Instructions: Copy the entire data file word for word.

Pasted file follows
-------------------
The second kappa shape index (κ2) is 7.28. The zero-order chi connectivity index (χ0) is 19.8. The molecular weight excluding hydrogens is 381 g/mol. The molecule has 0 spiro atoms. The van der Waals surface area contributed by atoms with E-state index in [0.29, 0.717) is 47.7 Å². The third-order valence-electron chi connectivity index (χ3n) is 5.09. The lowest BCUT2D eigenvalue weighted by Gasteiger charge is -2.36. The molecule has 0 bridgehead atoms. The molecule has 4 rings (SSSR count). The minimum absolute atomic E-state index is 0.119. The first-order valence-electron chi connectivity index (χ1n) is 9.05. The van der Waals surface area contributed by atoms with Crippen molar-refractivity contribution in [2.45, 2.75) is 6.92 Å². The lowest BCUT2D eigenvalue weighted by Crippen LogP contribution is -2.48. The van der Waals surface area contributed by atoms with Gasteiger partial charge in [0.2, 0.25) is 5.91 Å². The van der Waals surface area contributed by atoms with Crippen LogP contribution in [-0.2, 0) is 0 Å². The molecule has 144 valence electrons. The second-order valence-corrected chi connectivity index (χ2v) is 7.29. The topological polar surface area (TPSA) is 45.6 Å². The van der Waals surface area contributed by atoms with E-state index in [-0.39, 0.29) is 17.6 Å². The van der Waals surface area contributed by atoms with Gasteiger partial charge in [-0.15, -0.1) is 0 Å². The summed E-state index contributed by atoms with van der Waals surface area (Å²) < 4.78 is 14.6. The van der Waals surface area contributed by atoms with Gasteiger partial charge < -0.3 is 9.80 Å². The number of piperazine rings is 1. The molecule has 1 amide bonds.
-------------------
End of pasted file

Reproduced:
The second kappa shape index (κ2) is 7.28. The zero-order chi connectivity index (χ0) is 19.8. The molecular weight excluding hydrogens is 381 g/mol. The molecule has 0 spiro atoms. The van der Waals surface area contributed by atoms with E-state index in [0.29, 0.717) is 47.7 Å². The third-order valence-electron chi connectivity index (χ3n) is 5.09. The lowest BCUT2D eigenvalue weighted by Gasteiger charge is -2.36. The molecule has 0 bridgehead atoms. The molecule has 4 rings (SSSR count). The minimum absolute atomic E-state index is 0.119. The first-order valence-electron chi connectivity index (χ1n) is 9.05. The van der Waals surface area contributed by atoms with Crippen molar-refractivity contribution in [2.45, 2.75) is 6.92 Å². The lowest BCUT2D eigenvalue weighted by Crippen LogP contribution is -2.48. The van der Waals surface area contributed by atoms with Gasteiger partial charge in [0.2, 0.25) is 5.91 Å². The van der Waals surface area contributed by atoms with Crippen LogP contribution in [-0.2, 0) is 0 Å². The molecule has 144 valence electrons. The second-order valence-corrected chi connectivity index (χ2v) is 7.29. The topological polar surface area (TPSA) is 45.6 Å². The van der Waals surface area contributed by atoms with E-state index in [-0.39, 0.29) is 17.6 Å². The van der Waals surface area contributed by atoms with Gasteiger partial charge in [-0.15, -0.1) is 0 Å². The summed E-state index contributed by atoms with van der Waals surface area (Å²) < 4.78 is 14.6. The van der Waals surface area contributed by atoms with Gasteiger partial charge < -0.3 is 9.80 Å². The number of piperazine rings is 1. The molecule has 1 amide bonds.